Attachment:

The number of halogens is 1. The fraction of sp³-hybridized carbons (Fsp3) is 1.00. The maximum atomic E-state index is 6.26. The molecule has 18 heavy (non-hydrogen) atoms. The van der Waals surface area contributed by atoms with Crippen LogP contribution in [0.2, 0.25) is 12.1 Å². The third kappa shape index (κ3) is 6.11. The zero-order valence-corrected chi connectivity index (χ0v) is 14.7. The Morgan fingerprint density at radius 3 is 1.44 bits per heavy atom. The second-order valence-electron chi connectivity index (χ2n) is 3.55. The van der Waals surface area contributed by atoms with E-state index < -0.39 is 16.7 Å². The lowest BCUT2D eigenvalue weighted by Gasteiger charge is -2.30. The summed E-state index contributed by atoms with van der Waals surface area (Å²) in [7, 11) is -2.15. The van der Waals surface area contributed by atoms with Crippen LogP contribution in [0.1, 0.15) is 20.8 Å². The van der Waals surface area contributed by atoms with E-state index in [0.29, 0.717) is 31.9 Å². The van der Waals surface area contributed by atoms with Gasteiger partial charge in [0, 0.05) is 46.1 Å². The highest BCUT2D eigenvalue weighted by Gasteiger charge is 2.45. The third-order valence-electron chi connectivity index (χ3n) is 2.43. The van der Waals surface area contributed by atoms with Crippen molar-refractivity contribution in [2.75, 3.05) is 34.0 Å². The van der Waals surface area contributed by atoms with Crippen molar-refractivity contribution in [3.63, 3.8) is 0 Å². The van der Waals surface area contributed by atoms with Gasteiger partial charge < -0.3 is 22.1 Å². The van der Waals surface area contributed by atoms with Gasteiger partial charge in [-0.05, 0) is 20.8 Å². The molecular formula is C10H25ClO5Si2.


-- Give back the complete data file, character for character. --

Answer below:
The number of halogens is 1. The fraction of sp³-hybridized carbons (Fsp3) is 1.00. The maximum atomic E-state index is 6.26. The molecule has 18 heavy (non-hydrogen) atoms. The van der Waals surface area contributed by atoms with Crippen LogP contribution in [0.2, 0.25) is 12.1 Å². The third kappa shape index (κ3) is 6.11. The zero-order valence-corrected chi connectivity index (χ0v) is 14.7. The Morgan fingerprint density at radius 3 is 1.44 bits per heavy atom. The second-order valence-electron chi connectivity index (χ2n) is 3.55. The van der Waals surface area contributed by atoms with E-state index < -0.39 is 16.7 Å². The lowest BCUT2D eigenvalue weighted by Gasteiger charge is -2.30. The summed E-state index contributed by atoms with van der Waals surface area (Å²) in [7, 11) is -2.15. The van der Waals surface area contributed by atoms with Crippen LogP contribution in [0.1, 0.15) is 20.8 Å². The van der Waals surface area contributed by atoms with E-state index in [0.29, 0.717) is 31.9 Å². The van der Waals surface area contributed by atoms with Gasteiger partial charge in [0, 0.05) is 46.1 Å². The highest BCUT2D eigenvalue weighted by Gasteiger charge is 2.45. The third-order valence-electron chi connectivity index (χ3n) is 2.43. The van der Waals surface area contributed by atoms with Crippen molar-refractivity contribution in [2.75, 3.05) is 34.0 Å². The van der Waals surface area contributed by atoms with Crippen molar-refractivity contribution in [3.63, 3.8) is 0 Å². The van der Waals surface area contributed by atoms with Gasteiger partial charge < -0.3 is 22.1 Å². The van der Waals surface area contributed by atoms with Gasteiger partial charge in [-0.05, 0) is 20.8 Å². The molecular formula is C10H25ClO5Si2.